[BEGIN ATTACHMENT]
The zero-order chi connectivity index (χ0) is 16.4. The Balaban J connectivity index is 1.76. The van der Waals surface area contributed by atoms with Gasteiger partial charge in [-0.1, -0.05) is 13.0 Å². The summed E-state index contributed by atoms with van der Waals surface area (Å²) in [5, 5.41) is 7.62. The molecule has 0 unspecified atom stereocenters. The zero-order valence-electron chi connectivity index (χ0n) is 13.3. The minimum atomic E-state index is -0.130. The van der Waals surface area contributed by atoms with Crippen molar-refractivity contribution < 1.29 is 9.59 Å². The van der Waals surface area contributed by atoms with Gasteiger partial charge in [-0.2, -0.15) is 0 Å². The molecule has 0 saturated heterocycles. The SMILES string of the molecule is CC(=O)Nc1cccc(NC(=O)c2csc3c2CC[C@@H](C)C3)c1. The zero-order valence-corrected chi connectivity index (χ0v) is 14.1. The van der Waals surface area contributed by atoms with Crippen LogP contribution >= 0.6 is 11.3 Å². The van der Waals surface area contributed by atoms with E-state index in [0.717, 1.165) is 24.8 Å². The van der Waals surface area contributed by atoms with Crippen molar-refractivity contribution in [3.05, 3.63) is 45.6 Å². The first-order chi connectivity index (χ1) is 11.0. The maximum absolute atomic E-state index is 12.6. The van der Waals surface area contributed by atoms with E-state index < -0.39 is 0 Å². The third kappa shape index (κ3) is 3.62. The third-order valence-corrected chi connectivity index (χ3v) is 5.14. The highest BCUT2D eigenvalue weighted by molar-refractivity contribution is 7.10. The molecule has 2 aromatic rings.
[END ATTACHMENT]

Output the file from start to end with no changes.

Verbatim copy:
The zero-order chi connectivity index (χ0) is 16.4. The Balaban J connectivity index is 1.76. The van der Waals surface area contributed by atoms with Gasteiger partial charge in [-0.1, -0.05) is 13.0 Å². The summed E-state index contributed by atoms with van der Waals surface area (Å²) in [5, 5.41) is 7.62. The molecule has 0 unspecified atom stereocenters. The zero-order valence-electron chi connectivity index (χ0n) is 13.3. The minimum atomic E-state index is -0.130. The van der Waals surface area contributed by atoms with Crippen molar-refractivity contribution < 1.29 is 9.59 Å². The van der Waals surface area contributed by atoms with Gasteiger partial charge in [-0.2, -0.15) is 0 Å². The molecule has 0 saturated heterocycles. The SMILES string of the molecule is CC(=O)Nc1cccc(NC(=O)c2csc3c2CC[C@@H](C)C3)c1. The zero-order valence-corrected chi connectivity index (χ0v) is 14.1. The van der Waals surface area contributed by atoms with Crippen LogP contribution >= 0.6 is 11.3 Å². The van der Waals surface area contributed by atoms with E-state index in [0.717, 1.165) is 24.8 Å². The van der Waals surface area contributed by atoms with Crippen molar-refractivity contribution in [3.05, 3.63) is 45.6 Å². The first-order chi connectivity index (χ1) is 11.0. The maximum absolute atomic E-state index is 12.6. The van der Waals surface area contributed by atoms with E-state index < -0.39 is 0 Å². The third kappa shape index (κ3) is 3.62. The third-order valence-corrected chi connectivity index (χ3v) is 5.14. The highest BCUT2D eigenvalue weighted by molar-refractivity contribution is 7.10. The molecule has 2 aromatic rings.